On that same Thursday, I was also part of a conference call of Bishops Against Gun Violence.  This group was formed after the Newtown shootings and involves more than 20 bishops who recognize that something must be done to stem the tide of gun violence in this country.    A major event is being planned for April in Oklahoma City.  The Presiding Bishop will be in attendance.   The Archbishop of Canterbury will also be in this country and will attend the event.   Gun violence is a plague in this country that particularly affects our urban communities.   As Christians, I do not believe we can stand idle while some 30,000 people a year die as a result of gun violence.  I hope and pray you agree and will be proactive in advocating for reasonable gun reform legislation. 


On Thursday, October 10, members of Diocesan staff and I joined the clergy and people of Camden and Woodbury for a joint Convocation.  This was the fourth Convocation held so far in the diocese.  There was a very solid turnout and lots of energy and spirit. I am grateful to Canon John Sosnowski, Canon Phyllis Jones, Canon Debi Clarke and Communications Director Jonathan Elliot, as well as Susan Stokes,  who have been part of the :"road show" with me.  

Fall Convocations have provided another opportunity for me to listen to the people of the diocese.   Each meeting of Convocation has been framed in prayer and worship.   During our prayer service,  I have engaged attendees in a sacred conversation in three parts.  I have begun by asking those present what their hopes and fears are for the diocese as we begin this new era of my episcopate.   Each person was asked to put one hope and one fear on an index card.  Many of these were read aloud.  Consistent themes have emerged -  fear of decline, of closing churches, the absence of young people, concern that I will become absorbed by minutiae and bureaucracy, fear that the diocese will not pay attention to the northern end of the diocese, or the southern end.   We have collected all these hopes and fears and are collating them in one place so that we have a record of them to remind us what is important to the people of the diocese.   

After hearing the Hopes and Fears of the people of the Diocese, I asked those attending to share with me the Good News of the Diocese of New Jersey by telling me about the places God was working in their parishes, missions and communities.   There was a lot of gospel news as people told me about the tremendous ministries going on throughout the diocese:  lots of feeding programs, participation in several places in Family Promise which shelters homeless families with children, growth in many places and especially among young people,  collaborative ministries and especially around Hurricane Sandy relief.  Again, we collated this information so that we can build on this good work and energy.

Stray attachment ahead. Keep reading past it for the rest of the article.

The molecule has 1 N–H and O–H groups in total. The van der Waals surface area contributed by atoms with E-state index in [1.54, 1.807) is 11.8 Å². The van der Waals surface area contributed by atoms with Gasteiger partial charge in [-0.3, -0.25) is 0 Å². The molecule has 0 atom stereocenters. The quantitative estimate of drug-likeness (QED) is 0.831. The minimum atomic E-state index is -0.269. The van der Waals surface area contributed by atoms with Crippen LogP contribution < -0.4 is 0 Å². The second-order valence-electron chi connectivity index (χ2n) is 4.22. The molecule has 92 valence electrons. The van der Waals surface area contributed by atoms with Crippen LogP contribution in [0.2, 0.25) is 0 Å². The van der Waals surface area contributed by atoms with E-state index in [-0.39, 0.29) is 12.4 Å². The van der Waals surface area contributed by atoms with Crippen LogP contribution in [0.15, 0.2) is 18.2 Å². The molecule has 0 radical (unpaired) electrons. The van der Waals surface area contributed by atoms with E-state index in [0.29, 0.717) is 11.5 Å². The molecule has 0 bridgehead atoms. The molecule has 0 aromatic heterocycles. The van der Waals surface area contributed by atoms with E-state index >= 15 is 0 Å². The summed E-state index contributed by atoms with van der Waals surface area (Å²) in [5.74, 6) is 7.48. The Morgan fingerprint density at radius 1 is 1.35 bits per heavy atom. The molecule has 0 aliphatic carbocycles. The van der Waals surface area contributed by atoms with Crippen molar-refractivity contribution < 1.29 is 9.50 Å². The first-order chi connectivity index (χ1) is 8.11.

Lastly, at each Convocation, I have been sharing “Ten Guiding Principles for My Ministry in the Diocese of New Jersey.”  I am placing these in a separate blog entry.   I understand these principles as “bedrock” for how I, and we, will move forward together in the diocese.  So far, they have met with very enthusiastic response, although one priest suggested that I should have included the Five Marks of Anglican Mission in my principles.  It is a point well taken.  I absolutely uphold the Five Marks and am putting them in a separate blog post as well.   They are a guiding light for our ministry as well. 

Beyond the Camden/Woodbury Convocation, I have attended joint meeting of the Northern/Watchung Convocation, the Monmouth Convocation and the Atlantic Convocation.    The Trenton Convocation will meet on October 23 and the Burlington Convocation will meet on October 24.  

That's it for now.  I'll post more of what I've been up to reaching back to the "missing weeks" in the next couple of days!